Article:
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ElephantVoices
yesterday at 16:56. Facebook
An aerial "total count" of wildlife (a survey in which an attempt is made to count all individuals, rather than a sample of them) was done during our recent stay in Gorongosa National Park. One day we were lucky enough to be in the right place at the right time and were able to get updated information about the location of elephant groups from helicopter pilot, Mike Pingo, GRP Science...
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ElephantVoices
12/09/2016 at 17:31. Facebook
Do you see anything unusual about either of these elephants who were seen in Gorongosa National Park in November? We do, but we had the advantage of seeing them up close, and I photographed them while Petter filmed them. We can tell you that the eyes of the young female on the right are highly unusual. In this photograph they appear open and clear with very small pupils, but in the field and...
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ElephantVoices
12/08/2016 at 18:53. Facebook
Even in big aggregations of elephants, it isn't that often that calves become seriously lost. That is because so many of their elders are keeping an eye (or trunk) on them. This female infant explorer belongs to another family and Junia and her girls seem to be gently shepherding her back to where she belongs. Seconds later she was with her family. #GorongosaNationalPark
ElephantVoices
12/06/2016 at 18:58. Facebook
Our Trail Camera work in Gorongosa National Park, Mozambique, has been really successful at helping us to get a better understanding of the reclusive elephants that live in the forested habitat along the Pungue River. Since the elephants only come to the river at night we must rely on infrared images. Many of these are not good enough quality to describe and register an elephant in our...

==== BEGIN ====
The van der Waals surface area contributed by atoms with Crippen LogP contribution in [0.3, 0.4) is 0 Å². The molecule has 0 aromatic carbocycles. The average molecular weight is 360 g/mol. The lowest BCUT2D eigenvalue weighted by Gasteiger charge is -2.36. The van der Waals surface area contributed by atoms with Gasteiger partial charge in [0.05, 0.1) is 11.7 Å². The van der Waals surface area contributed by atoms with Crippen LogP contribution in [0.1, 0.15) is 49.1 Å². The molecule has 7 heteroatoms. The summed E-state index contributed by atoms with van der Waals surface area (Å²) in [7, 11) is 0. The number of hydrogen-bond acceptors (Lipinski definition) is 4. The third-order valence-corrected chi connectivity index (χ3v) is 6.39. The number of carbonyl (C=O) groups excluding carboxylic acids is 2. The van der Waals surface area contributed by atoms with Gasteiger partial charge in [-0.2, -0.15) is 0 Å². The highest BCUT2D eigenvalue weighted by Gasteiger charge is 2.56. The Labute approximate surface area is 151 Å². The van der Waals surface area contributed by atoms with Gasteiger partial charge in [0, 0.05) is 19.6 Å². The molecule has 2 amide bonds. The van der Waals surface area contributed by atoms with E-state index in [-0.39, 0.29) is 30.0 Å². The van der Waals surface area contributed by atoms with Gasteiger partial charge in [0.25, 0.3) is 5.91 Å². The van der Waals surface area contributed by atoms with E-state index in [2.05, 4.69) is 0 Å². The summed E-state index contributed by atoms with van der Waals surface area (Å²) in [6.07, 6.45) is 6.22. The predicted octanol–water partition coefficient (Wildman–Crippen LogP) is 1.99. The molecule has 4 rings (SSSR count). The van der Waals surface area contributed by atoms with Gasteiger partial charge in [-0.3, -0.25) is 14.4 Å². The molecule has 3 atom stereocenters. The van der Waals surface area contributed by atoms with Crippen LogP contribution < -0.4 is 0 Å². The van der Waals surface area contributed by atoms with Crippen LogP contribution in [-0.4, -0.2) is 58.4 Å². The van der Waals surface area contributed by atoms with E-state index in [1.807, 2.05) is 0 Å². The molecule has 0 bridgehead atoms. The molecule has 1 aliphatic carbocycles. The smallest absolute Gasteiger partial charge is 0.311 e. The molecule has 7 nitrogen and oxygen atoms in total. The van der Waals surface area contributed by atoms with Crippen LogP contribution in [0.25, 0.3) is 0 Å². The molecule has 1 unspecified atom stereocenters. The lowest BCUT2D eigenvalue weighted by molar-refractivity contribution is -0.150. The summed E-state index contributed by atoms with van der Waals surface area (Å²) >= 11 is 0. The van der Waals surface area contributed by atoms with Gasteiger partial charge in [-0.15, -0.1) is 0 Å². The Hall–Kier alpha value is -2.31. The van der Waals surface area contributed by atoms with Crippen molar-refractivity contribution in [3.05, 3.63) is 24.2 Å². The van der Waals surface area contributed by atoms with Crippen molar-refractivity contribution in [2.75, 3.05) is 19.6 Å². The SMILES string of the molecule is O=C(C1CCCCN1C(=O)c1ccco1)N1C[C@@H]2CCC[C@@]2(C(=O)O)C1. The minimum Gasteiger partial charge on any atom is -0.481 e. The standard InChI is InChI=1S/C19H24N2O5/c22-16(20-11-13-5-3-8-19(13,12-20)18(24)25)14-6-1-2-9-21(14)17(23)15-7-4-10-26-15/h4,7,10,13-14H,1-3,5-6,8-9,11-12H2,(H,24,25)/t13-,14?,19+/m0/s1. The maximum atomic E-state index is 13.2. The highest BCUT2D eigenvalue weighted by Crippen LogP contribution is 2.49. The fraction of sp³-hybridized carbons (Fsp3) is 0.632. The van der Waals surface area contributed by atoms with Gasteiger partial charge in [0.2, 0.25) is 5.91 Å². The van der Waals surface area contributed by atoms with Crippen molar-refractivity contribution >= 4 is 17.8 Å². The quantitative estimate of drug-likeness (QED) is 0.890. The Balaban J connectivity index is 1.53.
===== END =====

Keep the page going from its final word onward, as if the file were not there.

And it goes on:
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ElephantVoices
12/05/2016 at 18:57. Facebook
In Gorongosa National Park we watched as a group of elephants suddenly bunched together - but it was more like a scrum (heads and tails down) than typical Bunching behavior. I was wondering what they were doing, when suddenly there was a loud clap of thunder. Clearly the elephants had picked up on it’s low rumblings before we heard it, which is not very surprising considering the excellent low...
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ElephantVoices
12/04/2016 at 18:39. Facebook
To be in the National Geographic family is a privilege for any conservationist - we are thrilled to be supported by NGS again - this time for our work in Gorongosa National Park, Mozambique. We had meetings with a variety of people in different departments in NGS HQ in Washington, D.C. this past Friday. We ended up in the basement with Eric Berkenpas, Senior Director of Remote Imaging, and...
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In 2014 we wrote an article from the Maasai Mara that was published on National Geographic' “A Voice for Elephants and Rhinos”. We called it "Gift to the Maasai Mara, a Male Elephant is Born." This was after a few years of serious poaching in this world renown ecosystem. Since then the poaching has gone drastically down - in the Mara, at least - and figures from 2016 confirms this very...
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Close-up of a newborn elephant

Video 3. A closeup of the infant following his mother and of her trunk gently touching and helping him to keep up with her. From the Maasai Mara, Kenya, 2014...

YOUTUBE.COM
Based on what we post on Facebook some of you may think that every day in the field is an adventure - that we always have experiences with elephants that most people can only dream of. Well, it isn't alway like that. Looking for elephants often means hours and hours in a sweltering hot and dusty car, driving on bumpy dirt roads, or navigating slowly through the bush trying to avoid pig-holes...
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It's #GivingTuesday - please give your support to ElephantVoices and strengthen our voice for elephants. Your donation toward our research, conservation, advocacy and education will make a great difference.

Go to action for elephants today. Visit our donation intro page [ Elephantvoices.org Link ] - or go directly to [ Networkforgood.org Link ]

And please share this post with other friends...
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We recently posted a video and an article on this topic from the educational website Nautil.us, both of which were based on an interview with #ElephantVoices, Joyce Poole in Gorongosa National Park (You'll find it on [ Hhmi.org Link ]. The story about how poaching for the ivory trade is leading to higher proportions of tuskless elephants has gained a lot of media attention, being picked up by...